Improper sleep patterns have been affecting most students at Crescenta Valley High School. Having sports practice, doing homework, studying for tests, procrastinating, even going on social media or Netflix, all can hinder a student from getting enough sleep.
Furthermore, April is the busiest time of the year for highschool students because it is the student’s last chance to raise their grades, not to mention that AP Exams are coming up in early May. Overall this overload of work disrupts the sleep of even more students than usual, which then amplifies stress for high school students because they have difficulty focusing and staying alert in class.
Taking two to five AP classes, students in their junior year especially suffer from sleep debt. Rachel Shin, a junior at CVHS, told JSR, “In my sophomore [year] I had a hard time mentally, but this year it’s hard for me physically.”
There have been studies showing that teenagers have been getting only six and a half hours of sleep on average. The average amount of sleep required for teenagers is approximately eight to ten hours of sleep.
According to sleepfoundation.org, insufficient sleep is associated with ten risky behaviours like, “Drinking soft drinks one or more times a day. This does not include diet soft drinks. Not participating in 60 minutes of physical activity five or more days a week, using computers three or more hours each day, physical fighting one or more times, smoking cigarettes, smoking marijuana, drinking alcohol… feeling sad or hopeless, and seriously considering suicide.”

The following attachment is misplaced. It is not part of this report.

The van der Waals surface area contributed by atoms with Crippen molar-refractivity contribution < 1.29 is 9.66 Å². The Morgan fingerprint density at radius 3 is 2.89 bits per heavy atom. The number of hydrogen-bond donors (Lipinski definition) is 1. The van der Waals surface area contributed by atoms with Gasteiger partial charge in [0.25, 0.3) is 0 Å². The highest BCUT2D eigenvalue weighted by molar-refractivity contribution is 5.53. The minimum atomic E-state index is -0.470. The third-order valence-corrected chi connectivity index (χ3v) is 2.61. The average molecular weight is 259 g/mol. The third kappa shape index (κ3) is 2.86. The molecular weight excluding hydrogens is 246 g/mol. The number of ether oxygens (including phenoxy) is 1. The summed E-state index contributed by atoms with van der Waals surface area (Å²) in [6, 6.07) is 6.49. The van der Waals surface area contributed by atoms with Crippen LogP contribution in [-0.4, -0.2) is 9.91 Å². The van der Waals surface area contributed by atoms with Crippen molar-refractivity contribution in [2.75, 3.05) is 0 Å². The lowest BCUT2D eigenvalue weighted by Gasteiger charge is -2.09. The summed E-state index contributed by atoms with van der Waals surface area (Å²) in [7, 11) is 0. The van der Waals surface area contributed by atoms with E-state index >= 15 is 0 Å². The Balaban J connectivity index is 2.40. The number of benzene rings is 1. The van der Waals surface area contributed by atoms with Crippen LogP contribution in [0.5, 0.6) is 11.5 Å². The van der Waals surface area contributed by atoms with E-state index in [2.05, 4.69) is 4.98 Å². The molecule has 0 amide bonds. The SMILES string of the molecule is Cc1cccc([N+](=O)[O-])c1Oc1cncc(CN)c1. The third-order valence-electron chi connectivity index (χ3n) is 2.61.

Fortunately, there are tips for having a healthy sleeping pattern. First, studies say that going on a regular exercise regimen is beneficial. Second, if taking a nap, it should not be longer than an hour. Third, despite not getting enough sleep on the weekdays, students shouldn’t get to sleep more than two hours later than they usually sleep during the weekdays.